Nobody's answered the question of what happens if you have one defender tackle the receiver away from the ball while another defender steps into the void and intercepts it. According to your philosophy, that would be a no call.
  #202 (permalink)  
Old Tue Nov 26, 2013, 01:44pm
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Quote:
Originally Posted by hbk314 View Post
...Nobody's answered the question ...
You haven't answered this one:

"So what should the officials have done differently based on the information they had at the time?"
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  #203 (permalink)  
Old Tue Nov 26, 2013, 01:47pm
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Quote:
Originally Posted by hbk314 View Post
The rule is fine the way it's written. No need for a separate "philosophy" that only makes it easier to get the call wrong.

Nobody's answered the question of what happens if you have one defender tackle the receiver away from the ball while another defender steps into the void and intercepts it. According to your philosophy, that would be a no call.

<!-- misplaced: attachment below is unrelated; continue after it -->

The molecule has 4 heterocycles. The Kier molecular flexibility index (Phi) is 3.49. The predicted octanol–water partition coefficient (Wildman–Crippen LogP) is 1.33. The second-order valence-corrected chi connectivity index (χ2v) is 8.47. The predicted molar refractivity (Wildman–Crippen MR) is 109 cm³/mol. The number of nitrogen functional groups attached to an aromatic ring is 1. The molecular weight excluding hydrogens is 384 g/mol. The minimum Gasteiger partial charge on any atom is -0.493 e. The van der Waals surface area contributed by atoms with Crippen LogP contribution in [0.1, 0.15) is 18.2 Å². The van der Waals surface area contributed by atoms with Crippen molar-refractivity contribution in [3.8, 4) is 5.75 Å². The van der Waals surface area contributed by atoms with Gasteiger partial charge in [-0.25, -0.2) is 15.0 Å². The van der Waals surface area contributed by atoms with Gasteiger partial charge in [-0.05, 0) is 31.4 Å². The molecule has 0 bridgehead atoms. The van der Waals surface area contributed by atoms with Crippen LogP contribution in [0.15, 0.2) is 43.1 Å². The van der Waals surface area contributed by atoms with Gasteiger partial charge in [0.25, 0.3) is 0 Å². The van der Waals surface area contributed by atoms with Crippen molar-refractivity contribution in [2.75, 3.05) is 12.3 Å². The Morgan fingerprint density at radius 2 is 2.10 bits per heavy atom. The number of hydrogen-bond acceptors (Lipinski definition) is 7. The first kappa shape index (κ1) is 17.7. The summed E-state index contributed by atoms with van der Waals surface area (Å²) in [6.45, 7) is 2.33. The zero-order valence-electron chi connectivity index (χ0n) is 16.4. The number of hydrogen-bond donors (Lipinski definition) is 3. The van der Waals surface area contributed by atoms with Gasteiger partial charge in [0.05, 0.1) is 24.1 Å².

Not his philosophy, it's the one apparently used by the NFL and college in training. The same as if the defender tackles the receiver while the ball sails twenty yards out of bounds.
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  #204 (permalink)  
Old Tue Nov 26, 2013, 01:58pm
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Originally Posted by Adam View Post
Not his philosophy, it's the one apparently used by the NFL and college in training. The same as if the defender tackles the receiver while the ball sails twenty yards out of bounds.